I stand in front of the poo on the curtains so she does not think I am a bad housekeeper, and she converses with the LTLP, ignoring me studiously, as I am just a man. I like it that way, as it makes the LTLP feel important, and they can have a good heart-to-heart about women's things like feeding and indigestion and all that.

I hold Baby Servalan in the background, making the occasional 'goo' noise. She is very good, and we are allowed to keep her.

Tuesday, January 24, 2006

I receive a bequest!!!

I have never received a bequest before, my relations generally not being part of the monied classes. I closely study the solicitor's letter in some shock. Obviously I can't actually understand the letter, but it mentions a figure, and has a cheque attached, so I assume it must be for real.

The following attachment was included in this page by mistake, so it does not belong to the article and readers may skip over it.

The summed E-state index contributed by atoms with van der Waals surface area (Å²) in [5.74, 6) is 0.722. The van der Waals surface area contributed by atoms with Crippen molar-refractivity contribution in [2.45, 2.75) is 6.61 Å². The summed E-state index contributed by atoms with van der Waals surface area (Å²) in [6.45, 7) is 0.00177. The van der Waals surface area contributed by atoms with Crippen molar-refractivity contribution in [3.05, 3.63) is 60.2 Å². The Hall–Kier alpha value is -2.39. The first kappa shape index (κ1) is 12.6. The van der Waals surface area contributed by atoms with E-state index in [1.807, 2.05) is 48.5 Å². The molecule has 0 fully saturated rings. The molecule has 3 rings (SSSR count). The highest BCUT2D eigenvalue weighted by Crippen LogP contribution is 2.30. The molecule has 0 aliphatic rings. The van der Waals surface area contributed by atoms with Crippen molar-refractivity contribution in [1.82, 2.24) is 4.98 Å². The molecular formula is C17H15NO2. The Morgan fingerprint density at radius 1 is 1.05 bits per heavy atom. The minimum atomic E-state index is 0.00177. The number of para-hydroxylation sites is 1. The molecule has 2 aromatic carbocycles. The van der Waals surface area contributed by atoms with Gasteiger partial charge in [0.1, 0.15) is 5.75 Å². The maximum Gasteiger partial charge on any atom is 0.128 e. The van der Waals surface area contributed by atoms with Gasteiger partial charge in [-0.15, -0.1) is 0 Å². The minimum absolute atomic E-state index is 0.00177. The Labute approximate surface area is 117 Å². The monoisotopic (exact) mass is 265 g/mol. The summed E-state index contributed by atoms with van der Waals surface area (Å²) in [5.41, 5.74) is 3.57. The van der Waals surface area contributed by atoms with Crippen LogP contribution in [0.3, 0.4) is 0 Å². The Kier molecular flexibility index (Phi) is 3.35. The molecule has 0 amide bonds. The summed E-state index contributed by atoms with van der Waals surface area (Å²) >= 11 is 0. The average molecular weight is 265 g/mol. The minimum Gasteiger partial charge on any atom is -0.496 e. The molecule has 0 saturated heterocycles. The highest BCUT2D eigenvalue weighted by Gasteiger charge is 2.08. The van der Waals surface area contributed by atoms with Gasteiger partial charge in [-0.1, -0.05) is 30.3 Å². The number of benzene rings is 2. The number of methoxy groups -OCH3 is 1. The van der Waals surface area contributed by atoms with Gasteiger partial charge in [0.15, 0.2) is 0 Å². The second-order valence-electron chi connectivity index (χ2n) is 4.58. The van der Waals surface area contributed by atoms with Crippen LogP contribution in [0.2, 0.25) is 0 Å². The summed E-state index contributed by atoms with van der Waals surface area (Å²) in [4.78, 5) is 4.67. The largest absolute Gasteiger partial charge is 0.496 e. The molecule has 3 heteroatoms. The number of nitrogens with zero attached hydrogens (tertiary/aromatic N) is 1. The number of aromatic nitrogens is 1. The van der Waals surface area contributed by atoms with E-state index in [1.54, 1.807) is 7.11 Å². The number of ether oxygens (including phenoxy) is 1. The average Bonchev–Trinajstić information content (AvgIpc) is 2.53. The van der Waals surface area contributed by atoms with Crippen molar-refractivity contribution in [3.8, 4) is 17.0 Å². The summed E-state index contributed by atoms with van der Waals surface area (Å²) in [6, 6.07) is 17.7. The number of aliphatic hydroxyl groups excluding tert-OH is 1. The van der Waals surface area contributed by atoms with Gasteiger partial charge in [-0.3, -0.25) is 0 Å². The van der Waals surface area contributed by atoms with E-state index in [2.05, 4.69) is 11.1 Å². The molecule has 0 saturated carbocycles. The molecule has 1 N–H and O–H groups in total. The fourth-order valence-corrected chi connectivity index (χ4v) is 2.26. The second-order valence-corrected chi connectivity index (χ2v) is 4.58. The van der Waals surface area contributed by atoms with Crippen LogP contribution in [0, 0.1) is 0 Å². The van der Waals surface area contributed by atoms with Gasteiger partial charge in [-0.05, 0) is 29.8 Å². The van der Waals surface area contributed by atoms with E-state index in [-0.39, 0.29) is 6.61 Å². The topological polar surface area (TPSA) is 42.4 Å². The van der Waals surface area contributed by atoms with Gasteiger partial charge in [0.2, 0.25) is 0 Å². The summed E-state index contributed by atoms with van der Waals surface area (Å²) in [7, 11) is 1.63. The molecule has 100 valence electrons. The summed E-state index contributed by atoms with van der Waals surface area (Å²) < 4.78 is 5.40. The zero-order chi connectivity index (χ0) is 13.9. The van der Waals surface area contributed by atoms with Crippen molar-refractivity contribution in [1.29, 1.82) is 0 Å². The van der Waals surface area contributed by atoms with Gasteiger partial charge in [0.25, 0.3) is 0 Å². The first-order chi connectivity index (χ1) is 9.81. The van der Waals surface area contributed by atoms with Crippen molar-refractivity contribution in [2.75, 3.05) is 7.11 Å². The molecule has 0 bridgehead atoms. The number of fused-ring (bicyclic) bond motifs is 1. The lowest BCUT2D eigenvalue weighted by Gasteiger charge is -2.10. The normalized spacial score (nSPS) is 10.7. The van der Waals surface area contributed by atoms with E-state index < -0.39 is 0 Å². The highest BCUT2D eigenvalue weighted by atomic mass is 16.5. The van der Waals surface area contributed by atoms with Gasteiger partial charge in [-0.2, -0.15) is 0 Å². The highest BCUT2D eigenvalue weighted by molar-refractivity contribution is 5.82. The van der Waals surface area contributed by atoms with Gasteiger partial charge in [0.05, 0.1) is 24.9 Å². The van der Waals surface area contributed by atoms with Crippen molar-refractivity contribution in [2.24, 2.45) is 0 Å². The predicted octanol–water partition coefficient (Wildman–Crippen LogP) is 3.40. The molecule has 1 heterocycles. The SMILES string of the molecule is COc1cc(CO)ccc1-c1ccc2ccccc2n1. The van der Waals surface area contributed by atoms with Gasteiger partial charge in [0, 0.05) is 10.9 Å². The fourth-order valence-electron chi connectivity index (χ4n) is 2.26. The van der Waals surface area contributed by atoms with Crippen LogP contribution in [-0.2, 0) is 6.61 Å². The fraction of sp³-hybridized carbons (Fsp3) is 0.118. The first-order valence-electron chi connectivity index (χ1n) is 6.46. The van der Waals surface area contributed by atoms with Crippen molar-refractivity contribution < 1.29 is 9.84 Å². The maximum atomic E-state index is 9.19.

I pace around a bit. With money comes worries, and I do not want e.g. to be ripped off in the Village Shop by the Village Shop Man dressed as a fake sheikh. My celebrity status also brings the risk of extortion, blackmail etc by those who would forge photographs of me with prostitutes. Fortunately I think of this immediately, and am able to provide an alibi by saying here first that people might forge photographs of me with prostitutes, thus proving that any subsequent photographs of me with prostitutes will be forgeries, especially ugly ones.

I worry about the starving orphans in Africa. Obviously it would be good to help them, but actually raising awareness is much more important, so I resolve to raise some awareness by writing about them in my secret internet diary.